The special “The Remains of Regensburg” is edited by Gabriele Palasciano. Text by Thomas Crean OP.
Pope Benedict XVI’s Regensburg Address is remembered especially for the violent protests that followed his quotation from Emperor Manuel II about the violent nature of Islam: even though His Holiness made clear that he had not quoted the emperor’s words in order to endorse them. Nevertheless in reading it ten years later, one sees that the author’s desire was not as such to consider the respective natures of Christianity and Islam, but much more to re-awaken the sense of reason, within the heart of ‘Western’ man himself. The pope emeritus is profoundly conscious that Christianity took shape in the world thanks to a providential meeting of the faith of the prophets and apostles with all that was best and purest in the Socratic tradition. In this regard we are reminded of the start of Veterum Sapientia, the apostolic constitution of St John XXIII: “The wisdom of the ancient world, enshrined in Greek and Roman literature, and the truly memorable teaching of ancient peoples, served, surely, to herald the dawn of the Gospel which God’s Son, ‘the judge and teacher of grace and truth, the light and guide of the human race’, proclaimed on earth.”
This Socratic tradition may be summed up as the desire to follow the argument wherever it leads; and doing so not merely as an exercise for the intellect, or as a means of earning one’s living, but in order constantly to re-orient one’s life in the light of reason. For human reason was wounded, not entirely corrupted, by the Fall; and hence even those living outside the ambit of public revelation were able by the use of reason to gain some hold of the great truths of human life, even though not without an admixture of error and uncertainty. Pope Benedict presents Socrates himself as one whose devotion to logos was such that we may speak of an analogy – though only, of course, an analogy – between his endeavour to overcome myth by truth and the scriptural revelation of God as “He who is”, a name that separates the God of Israel from the pagan divinities with their many names. One might perhaps object to this that Socrates’s last words were a charge to Crito to offer a sacrifice to the god Asclepius, but such an objection would be rather superficial. It is obvious that Socrates did not escape altogether from the pagan shadows in which his society was covered; but it is equally obvious that he was one who sought to follow reason insofar as he understood its demands, and who thus practised to an eminent degree what the German philosopher Dietrich von Hildebrand refers to as “the natural watchful waiting of mankind before the coming of Christ”.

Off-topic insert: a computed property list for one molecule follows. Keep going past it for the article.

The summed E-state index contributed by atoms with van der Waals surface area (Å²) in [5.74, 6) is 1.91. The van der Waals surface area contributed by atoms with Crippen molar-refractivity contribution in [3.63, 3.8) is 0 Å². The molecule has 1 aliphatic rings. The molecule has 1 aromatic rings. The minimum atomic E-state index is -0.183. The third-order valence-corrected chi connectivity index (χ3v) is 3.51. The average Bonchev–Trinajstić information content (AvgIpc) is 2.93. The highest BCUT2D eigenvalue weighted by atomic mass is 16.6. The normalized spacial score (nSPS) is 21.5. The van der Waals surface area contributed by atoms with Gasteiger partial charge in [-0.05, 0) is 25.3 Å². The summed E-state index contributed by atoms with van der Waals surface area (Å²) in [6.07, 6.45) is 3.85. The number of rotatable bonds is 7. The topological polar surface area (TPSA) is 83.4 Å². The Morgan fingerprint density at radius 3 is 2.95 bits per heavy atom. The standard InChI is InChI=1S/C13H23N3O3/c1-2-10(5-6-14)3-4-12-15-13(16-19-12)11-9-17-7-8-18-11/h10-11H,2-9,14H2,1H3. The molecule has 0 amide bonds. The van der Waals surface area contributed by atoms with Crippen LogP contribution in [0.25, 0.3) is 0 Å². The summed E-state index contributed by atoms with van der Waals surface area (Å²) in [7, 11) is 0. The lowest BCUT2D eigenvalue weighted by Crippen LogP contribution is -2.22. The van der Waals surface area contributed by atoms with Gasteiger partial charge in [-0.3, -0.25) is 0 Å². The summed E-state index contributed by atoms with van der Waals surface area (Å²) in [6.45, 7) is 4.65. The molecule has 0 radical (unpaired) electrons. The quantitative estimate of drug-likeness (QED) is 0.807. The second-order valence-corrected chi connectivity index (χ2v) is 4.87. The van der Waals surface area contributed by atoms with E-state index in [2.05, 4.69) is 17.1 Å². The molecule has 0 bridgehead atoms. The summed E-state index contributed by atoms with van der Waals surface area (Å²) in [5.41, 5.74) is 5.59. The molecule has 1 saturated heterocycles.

Pope Benedict XVI spoke at Regensburg of an “inner rapprochement between Biblical faith and Greek philosophical inquiry”, insofar as Greek philosophy was convinced that to act “unreasonably”, without logos, was contrary not just to the nature of man, but also to that of God. Its intuition was confirmed by the revelation contained in the first verse of St John’s gospel, that the Word was in the beginning with God, and that the Word is God. His Holiness adds these striking words: “Given this convergence, it is not surprising that Christianity, despite its origins and some significant developments in the East, finally took on its historically decisive character in Europe. We can also express this the other way around: this convergence, with the subsequent addition of the Roman heritage, created Europe and remains the foundation of what can rightly be called Europe.” […]